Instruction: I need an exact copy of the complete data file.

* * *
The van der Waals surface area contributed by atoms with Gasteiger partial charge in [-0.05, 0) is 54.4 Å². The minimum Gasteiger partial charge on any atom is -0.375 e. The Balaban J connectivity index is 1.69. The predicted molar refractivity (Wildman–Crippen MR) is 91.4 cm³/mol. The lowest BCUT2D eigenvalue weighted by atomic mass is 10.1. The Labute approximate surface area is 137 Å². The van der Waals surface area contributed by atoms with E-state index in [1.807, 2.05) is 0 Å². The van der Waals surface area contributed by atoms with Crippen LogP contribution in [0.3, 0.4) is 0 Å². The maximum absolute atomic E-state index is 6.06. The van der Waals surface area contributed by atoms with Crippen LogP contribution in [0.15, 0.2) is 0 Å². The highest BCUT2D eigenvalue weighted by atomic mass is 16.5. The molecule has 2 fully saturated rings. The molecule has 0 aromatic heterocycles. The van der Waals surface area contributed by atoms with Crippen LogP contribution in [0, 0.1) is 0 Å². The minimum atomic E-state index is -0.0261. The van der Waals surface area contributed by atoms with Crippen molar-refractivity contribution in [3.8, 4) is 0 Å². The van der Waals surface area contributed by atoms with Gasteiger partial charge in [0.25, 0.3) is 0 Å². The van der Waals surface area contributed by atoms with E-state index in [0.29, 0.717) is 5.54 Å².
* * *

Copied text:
The van der Waals surface area contributed by atoms with Gasteiger partial charge in [-0.05, 0) is 54.4 Å². The minimum Gasteiger partial charge on any atom is -0.375 e. The Balaban J connectivity index is 1.69. The predicted molar refractivity (Wildman–Crippen MR) is 91.4 cm³/mol. The lowest BCUT2D eigenvalue weighted by atomic mass is 10.1. The Labute approximate surface area is 137 Å². The van der Waals surface area contributed by atoms with E-state index in [1.807, 2.05) is 0 Å². The van der Waals surface area contributed by atoms with Crippen LogP contribution in [0.3, 0.4) is 0 Å². The maximum absolute atomic E-state index is 6.06. The van der Waals surface area contributed by atoms with Crippen LogP contribution in [0.15, 0.2) is 0 Å². The highest BCUT2D eigenvalue weighted by atomic mass is 16.5. The molecule has 2 fully saturated rings. The molecule has 0 aromatic heterocycles. The van der Waals surface area contributed by atoms with Crippen LogP contribution in [0, 0.1) is 0 Å². The minimum atomic E-state index is -0.0261. The van der Waals surface area contributed by atoms with Crippen molar-refractivity contribution in [3.8, 4) is 0 Å². The van der Waals surface area contributed by atoms with Gasteiger partial charge in [0.25, 0.3) is 0 Å². The van der Waals surface area contributed by atoms with E-state index in [0.29, 0.717) is 5.54 Å².